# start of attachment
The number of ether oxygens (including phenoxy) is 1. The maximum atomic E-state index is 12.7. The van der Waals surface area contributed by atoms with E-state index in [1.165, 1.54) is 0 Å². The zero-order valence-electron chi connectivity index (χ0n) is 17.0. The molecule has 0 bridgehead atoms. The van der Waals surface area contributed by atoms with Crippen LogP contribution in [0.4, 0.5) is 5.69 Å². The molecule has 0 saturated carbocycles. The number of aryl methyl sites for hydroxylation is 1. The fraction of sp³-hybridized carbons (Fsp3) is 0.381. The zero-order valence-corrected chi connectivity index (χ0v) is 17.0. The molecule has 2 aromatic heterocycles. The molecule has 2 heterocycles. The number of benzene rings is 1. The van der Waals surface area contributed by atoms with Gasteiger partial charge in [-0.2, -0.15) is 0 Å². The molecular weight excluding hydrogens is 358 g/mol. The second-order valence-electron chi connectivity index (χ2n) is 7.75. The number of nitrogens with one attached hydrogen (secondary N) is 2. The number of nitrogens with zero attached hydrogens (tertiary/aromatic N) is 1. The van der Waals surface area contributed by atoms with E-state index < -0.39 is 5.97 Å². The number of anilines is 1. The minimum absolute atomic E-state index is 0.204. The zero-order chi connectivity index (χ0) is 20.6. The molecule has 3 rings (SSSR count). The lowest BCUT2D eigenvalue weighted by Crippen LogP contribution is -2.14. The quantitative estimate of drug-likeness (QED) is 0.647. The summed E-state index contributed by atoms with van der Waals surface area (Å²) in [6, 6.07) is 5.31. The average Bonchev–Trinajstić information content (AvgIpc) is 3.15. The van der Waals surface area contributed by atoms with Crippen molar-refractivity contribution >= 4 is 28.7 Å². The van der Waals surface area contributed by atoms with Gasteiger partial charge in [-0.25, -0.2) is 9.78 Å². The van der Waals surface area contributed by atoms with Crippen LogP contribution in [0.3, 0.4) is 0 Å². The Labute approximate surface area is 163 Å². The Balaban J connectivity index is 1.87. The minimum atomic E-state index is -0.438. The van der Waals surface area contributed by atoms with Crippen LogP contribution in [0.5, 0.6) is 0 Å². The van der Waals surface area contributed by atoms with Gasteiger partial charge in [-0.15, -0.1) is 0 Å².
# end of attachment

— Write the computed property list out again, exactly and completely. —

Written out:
The number of ether oxygens (including phenoxy) is 1. The maximum atomic E-state index is 12.7. The van der Waals surface area contributed by atoms with E-state index in [1.165, 1.54) is 0 Å². The zero-order valence-electron chi connectivity index (χ0n) is 17.0. The molecule has 0 bridgehead atoms. The van der Waals surface area contributed by atoms with Crippen LogP contribution in [0.4, 0.5) is 5.69 Å². The molecule has 0 saturated carbocycles. The number of aryl methyl sites for hydroxylation is 1. The fraction of sp³-hybridized carbons (Fsp3) is 0.381. The zero-order valence-corrected chi connectivity index (χ0v) is 17.0. The molecule has 2 aromatic heterocycles. The molecule has 2 heterocycles. The number of benzene rings is 1. The van der Waals surface area contributed by atoms with Gasteiger partial charge in [-0.2, -0.15) is 0 Å². The molecular weight excluding hydrogens is 358 g/mol. The second-order valence-electron chi connectivity index (χ2n) is 7.75. The number of nitrogens with one attached hydrogen (secondary N) is 2. The number of nitrogens with zero attached hydrogens (tertiary/aromatic N) is 1. The van der Waals surface area contributed by atoms with E-state index < -0.39 is 5.97 Å². The number of anilines is 1. The minimum absolute atomic E-state index is 0.204. The zero-order chi connectivity index (χ0) is 20.6. The molecule has 3 rings (SSSR count). The lowest BCUT2D eigenvalue weighted by Crippen LogP contribution is -2.14. The quantitative estimate of drug-likeness (QED) is 0.647. The summed E-state index contributed by atoms with van der Waals surface area (Å²) in [6, 6.07) is 5.31. The average Bonchev–Trinajstić information content (AvgIpc) is 3.15. The van der Waals surface area contributed by atoms with Crippen molar-refractivity contribution >= 4 is 28.7 Å². The van der Waals surface area contributed by atoms with Gasteiger partial charge in [-0.25, -0.2) is 9.78 Å². The van der Waals surface area contributed by atoms with Crippen LogP contribution in [0.3, 0.4) is 0 Å². The Labute approximate surface area is 163 Å². The Balaban J connectivity index is 1.87. The minimum atomic E-state index is -0.438. The van der Waals surface area contributed by atoms with Crippen LogP contribution in [0.5, 0.6) is 0 Å². The van der Waals surface area contributed by atoms with Gasteiger partial charge in [-0.15, -0.1) is 0 Å².